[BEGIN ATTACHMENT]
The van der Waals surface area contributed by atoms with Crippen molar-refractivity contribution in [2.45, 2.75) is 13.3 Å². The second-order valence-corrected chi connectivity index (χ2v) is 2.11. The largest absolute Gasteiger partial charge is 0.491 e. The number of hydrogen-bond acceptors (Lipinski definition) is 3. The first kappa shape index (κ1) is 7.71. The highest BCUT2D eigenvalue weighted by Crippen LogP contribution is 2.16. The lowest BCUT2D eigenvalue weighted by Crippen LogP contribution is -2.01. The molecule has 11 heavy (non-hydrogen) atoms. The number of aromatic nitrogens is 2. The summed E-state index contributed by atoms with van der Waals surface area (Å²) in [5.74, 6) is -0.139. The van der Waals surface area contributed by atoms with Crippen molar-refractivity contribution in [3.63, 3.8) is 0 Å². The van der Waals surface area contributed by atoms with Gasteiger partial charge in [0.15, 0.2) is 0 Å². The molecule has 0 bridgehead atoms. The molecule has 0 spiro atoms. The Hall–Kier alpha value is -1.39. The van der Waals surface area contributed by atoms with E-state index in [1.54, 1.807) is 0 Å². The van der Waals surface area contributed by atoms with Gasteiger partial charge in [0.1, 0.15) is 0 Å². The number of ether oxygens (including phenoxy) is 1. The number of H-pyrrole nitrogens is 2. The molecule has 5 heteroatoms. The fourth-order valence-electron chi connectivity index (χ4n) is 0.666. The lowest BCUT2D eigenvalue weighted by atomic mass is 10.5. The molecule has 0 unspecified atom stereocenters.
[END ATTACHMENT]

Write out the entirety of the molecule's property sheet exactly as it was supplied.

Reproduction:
The van der Waals surface area contributed by atoms with Crippen molar-refractivity contribution in [2.45, 2.75) is 13.3 Å². The second-order valence-corrected chi connectivity index (χ2v) is 2.11. The largest absolute Gasteiger partial charge is 0.491 e. The number of hydrogen-bond acceptors (Lipinski definition) is 3. The first kappa shape index (κ1) is 7.71. The highest BCUT2D eigenvalue weighted by Crippen LogP contribution is 2.16. The lowest BCUT2D eigenvalue weighted by Crippen LogP contribution is -2.01. The molecule has 11 heavy (non-hydrogen) atoms. The number of aromatic nitrogens is 2. The summed E-state index contributed by atoms with van der Waals surface area (Å²) in [5.74, 6) is -0.139. The van der Waals surface area contributed by atoms with Crippen molar-refractivity contribution in [3.63, 3.8) is 0 Å². The van der Waals surface area contributed by atoms with Gasteiger partial charge in [0.15, 0.2) is 0 Å². The molecule has 0 bridgehead atoms. The molecule has 0 spiro atoms. The Hall–Kier alpha value is -1.39. The van der Waals surface area contributed by atoms with E-state index in [1.54, 1.807) is 0 Å². The van der Waals surface area contributed by atoms with Gasteiger partial charge in [0.1, 0.15) is 0 Å². The number of ether oxygens (including phenoxy) is 1. The number of H-pyrrole nitrogens is 2. The molecule has 5 heteroatoms. The fourth-order valence-electron chi connectivity index (χ4n) is 0.666. The lowest BCUT2D eigenvalue weighted by atomic mass is 10.5. The molecule has 0 unspecified atom stereocenters.